Jordan Lake Dam, Haw River: Great blue herons are very territorial, and are that way from the moment they fledge from the nest. Each bird wants his share on the shoreline … and will fight to maintain control of the area. The fledgling great blue heron tried to land on the shore of the riprap. He was promptly flattened by a subadult great blue heron – about 1 1/2 years-old – who had a stake on that piece of property. The ensuing fight was loud and quite aggressive on both sides. The fledgeling is the one whose head is mostly a mottled brown and the subadult has a lot of white on his face and the beginning of the black striped cap of an adult. Neither bird seemed worse for the fight as the fledgling, for the moment relinquishing thoughts of acquiring the piece of shoreline, headed for the opposite side of the river. It finally got quiet on the riprap.
Mom osprey was set to grab the fish and bolt for her nest. The fledgling great blue heron, being very inexperienced, tried to get the fish too. A mature great blue heron would not have made the attempt. Mom osprey would not have challenged an adult great blue heron. The fish won the face-off. This time.
The great blue herons are sorting out where the best fishing spots are within the riprap. The heron on the left is a juvenile, hatched last year. The heron on the far right is an adult and I think it is a female. The middle heron, who’s priority is evident while he eats and ignores the sparring of the other two, is a mature male great blue heron. The juvenile is using his crown feathers in a raised display, hoping to get the smaller heron to back off. It didn’t work. Right as I got to the end of the sequence, a 4th (unseen great blue heron) dove into the middle of the other three and they all scattered.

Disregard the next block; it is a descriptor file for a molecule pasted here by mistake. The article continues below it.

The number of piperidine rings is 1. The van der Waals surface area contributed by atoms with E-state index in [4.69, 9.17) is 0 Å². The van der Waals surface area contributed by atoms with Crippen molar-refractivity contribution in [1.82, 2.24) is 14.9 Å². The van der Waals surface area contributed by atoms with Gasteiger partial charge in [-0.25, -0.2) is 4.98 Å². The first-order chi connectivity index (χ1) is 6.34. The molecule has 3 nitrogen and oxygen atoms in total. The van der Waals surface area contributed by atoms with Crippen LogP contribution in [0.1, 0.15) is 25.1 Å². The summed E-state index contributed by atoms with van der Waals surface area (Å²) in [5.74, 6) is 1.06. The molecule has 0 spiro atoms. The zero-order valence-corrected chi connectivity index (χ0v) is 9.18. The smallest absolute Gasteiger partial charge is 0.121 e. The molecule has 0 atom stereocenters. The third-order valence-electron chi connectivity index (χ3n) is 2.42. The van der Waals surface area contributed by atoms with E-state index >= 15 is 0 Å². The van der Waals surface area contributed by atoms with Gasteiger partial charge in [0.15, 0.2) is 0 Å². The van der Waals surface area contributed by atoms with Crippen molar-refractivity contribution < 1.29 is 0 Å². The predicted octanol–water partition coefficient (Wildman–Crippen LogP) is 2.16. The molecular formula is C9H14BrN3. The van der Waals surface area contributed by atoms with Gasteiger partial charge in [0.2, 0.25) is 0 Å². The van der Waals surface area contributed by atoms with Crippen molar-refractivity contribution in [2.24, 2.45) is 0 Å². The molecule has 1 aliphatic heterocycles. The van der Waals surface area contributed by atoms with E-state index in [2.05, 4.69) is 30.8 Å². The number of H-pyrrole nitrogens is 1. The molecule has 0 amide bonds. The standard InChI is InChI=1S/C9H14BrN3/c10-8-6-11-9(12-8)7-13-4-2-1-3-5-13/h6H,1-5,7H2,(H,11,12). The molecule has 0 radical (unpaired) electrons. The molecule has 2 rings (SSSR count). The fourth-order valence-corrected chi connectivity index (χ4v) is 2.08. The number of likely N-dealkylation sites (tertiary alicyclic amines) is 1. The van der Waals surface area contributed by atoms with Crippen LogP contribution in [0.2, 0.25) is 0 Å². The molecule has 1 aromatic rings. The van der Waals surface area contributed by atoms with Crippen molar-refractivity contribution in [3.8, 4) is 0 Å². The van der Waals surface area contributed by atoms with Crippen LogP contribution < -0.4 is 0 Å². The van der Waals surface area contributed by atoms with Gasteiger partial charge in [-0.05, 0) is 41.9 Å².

Doc is Heart-Sick and Angry about 3 young birds at Jordan Lake. All 3 are in trouble because someone couldn’t take the time to put broken line in the trash. A few steps to save a bird is all I am asking. Please remove trash of all kinds and help the birds and fish and people have a clean environment.